As a member of the CWI mathematics department it likely comes as no surprise that I majored in math in college and graduate school. When I meet new people the assumption that they make upon learning what I do for a living is probably not unlike the reaction that dentists get. In other words, “Wow, you must be really smart and kind of a sadist.” They also assume that studying math is the fulfillment of a lifelong obsession with math, that I really want to hear their horror stories about math, and that I teach because it is literally the only thing one can do with a math degree.
The truth is that growing up I didn’t have strong feelings one way or another about math. I was terrible at the quizzes in grade school where you had to do 100 multiplication problems in 30 seconds (I don’t actually remember how long we were given but it was not much time). My second grade math teacher actually told my mother that I’d never be good at math. My mother didn’t tell me this until I’d already completed my master’s degree in the topic. Can you imagine how different things might have been if anyone other than that teacher had believed that I was at my mathematical peak when I was seven? Later, in junior high, I was not picked to be one of the kids that started learning algebra in eighth grade.
My point in discussing this is to illustrate that whether or not some people are inherently capable at math, I would not have been automatically labeled as someone who was. I was a smart but unmotivated student who did not shine in any particular academic area. I got by. My saving grace was that nobody ever told me that I was bad at math or science or English. They weren’t falling over themselves to say that I was good at any of those things either, mind you.
So, how on earth did I get from the academic equivalent of a pair of khaki pants to being a mathematician? In high school I had an English teacher that was so offended by a contribution I made in class one day when we were looking for examples of symbolism in an Emily Dickenson poem that my grades suffered from that day on until I was removed from honors English and re-placed into the track below that. Because my contribution was in no way, shape, or form actually offensive (it really truly wasn’t) yet so much changed for me as a result of it (not the least suddenly finding myself attending a class where I knew no one), I started to appreciate my math classes a bit more. In math, a correct answer was correct no matter who gave it. It wasn’t subject to the instructor’s opinion and if someone else had the same answer I didn’t have to scramble to come up with a new and more interesting one. If you think about it, that’s pretty terrific. I still loved to read, write, and study history but I did start to see my math class as a place of reduced vulnerability. It also helped that the painfully corny jokes that my math teachers were prone to make actually made me laugh. I suspected that these might be my people.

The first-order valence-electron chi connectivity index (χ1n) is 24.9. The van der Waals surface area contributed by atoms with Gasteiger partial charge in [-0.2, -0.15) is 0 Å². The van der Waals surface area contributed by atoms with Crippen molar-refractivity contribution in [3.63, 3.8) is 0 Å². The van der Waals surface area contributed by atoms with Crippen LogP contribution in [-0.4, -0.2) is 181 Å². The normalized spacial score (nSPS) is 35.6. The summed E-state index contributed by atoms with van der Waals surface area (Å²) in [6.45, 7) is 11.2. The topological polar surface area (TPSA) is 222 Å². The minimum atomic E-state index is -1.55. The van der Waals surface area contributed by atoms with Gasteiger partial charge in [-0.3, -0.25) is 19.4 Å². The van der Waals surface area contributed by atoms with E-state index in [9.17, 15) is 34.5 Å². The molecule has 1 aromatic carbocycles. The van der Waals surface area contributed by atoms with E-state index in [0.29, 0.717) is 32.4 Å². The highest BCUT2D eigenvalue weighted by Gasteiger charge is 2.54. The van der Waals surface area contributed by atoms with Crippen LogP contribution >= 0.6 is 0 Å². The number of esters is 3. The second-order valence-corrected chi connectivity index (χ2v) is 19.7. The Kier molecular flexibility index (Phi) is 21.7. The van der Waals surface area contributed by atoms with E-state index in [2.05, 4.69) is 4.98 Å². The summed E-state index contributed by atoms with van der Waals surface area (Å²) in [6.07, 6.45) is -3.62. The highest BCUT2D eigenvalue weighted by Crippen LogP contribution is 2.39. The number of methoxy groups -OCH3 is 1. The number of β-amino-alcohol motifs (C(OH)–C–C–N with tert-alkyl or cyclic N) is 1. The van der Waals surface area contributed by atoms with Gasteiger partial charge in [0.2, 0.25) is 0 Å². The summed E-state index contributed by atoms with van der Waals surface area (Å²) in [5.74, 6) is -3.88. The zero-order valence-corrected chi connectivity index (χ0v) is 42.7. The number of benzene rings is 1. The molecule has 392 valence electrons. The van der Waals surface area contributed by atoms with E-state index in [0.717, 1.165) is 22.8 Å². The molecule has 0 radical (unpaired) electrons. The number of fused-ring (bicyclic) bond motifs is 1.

In college I declared myself a math major but took as many art classes as I could fit in my schedule so that both sides of my brain could express their creativity. I started at a community college (hooray community colleges!) and transferred to a small liberal arts college to finish my degree.
I will always be grateful to that thin-skinned meanie of an English teacher because she helped steer me toward a field that has rewarded me over and over throughout the years. What is of utmost importance to understand, though, is that I did not allow her actions to also steer me away from a love of reading and writing any more than my mother let that second grade teacher convince her (and by extension, me) that I was a mathematical never-ran. For those of you reading this who are harboring wounds from a past math (or some other subject) teacher that made you feel that you were at your limit, know that you can always reboot your expectations about yourself. CWI is a great place for a fresh start academically. We’ll meet you where you are and work to get you where you should be.